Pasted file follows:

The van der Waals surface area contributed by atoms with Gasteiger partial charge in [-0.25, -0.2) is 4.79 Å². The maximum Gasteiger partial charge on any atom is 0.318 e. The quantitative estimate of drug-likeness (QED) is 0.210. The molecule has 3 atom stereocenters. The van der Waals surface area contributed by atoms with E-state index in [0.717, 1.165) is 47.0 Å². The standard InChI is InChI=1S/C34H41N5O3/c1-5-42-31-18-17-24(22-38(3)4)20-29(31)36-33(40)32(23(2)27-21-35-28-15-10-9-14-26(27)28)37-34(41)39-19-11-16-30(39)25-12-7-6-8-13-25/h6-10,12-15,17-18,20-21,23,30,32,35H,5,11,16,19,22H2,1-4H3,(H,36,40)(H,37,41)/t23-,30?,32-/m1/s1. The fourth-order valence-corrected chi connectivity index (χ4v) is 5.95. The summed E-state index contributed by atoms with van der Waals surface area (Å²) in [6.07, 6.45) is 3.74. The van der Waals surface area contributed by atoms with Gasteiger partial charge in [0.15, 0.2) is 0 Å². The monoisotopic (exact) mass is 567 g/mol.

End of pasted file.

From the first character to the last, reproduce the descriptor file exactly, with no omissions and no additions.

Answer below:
The van der Waals surface area contributed by atoms with Gasteiger partial charge in [-0.25, -0.2) is 4.79 Å². The maximum Gasteiger partial charge on any atom is 0.318 e. The quantitative estimate of drug-likeness (QED) is 0.210. The molecule has 3 atom stereocenters. The van der Waals surface area contributed by atoms with E-state index in [0.717, 1.165) is 47.0 Å². The standard InChI is InChI=1S/C34H41N5O3/c1-5-42-31-18-17-24(22-38(3)4)20-29(31)36-33(40)32(23(2)27-21-35-28-15-10-9-14-26(27)28)37-34(41)39-19-11-16-30(39)25-12-7-6-8-13-25/h6-10,12-15,17-18,20-21,23,30,32,35H,5,11,16,19,22H2,1-4H3,(H,36,40)(H,37,41)/t23-,30?,32-/m1/s1. The fourth-order valence-corrected chi connectivity index (χ4v) is 5.95. The summed E-state index contributed by atoms with van der Waals surface area (Å²) in [6.07, 6.45) is 3.74. The van der Waals surface area contributed by atoms with Gasteiger partial charge in [0.15, 0.2) is 0 Å². The monoisotopic (exact) mass is 567 g/mol.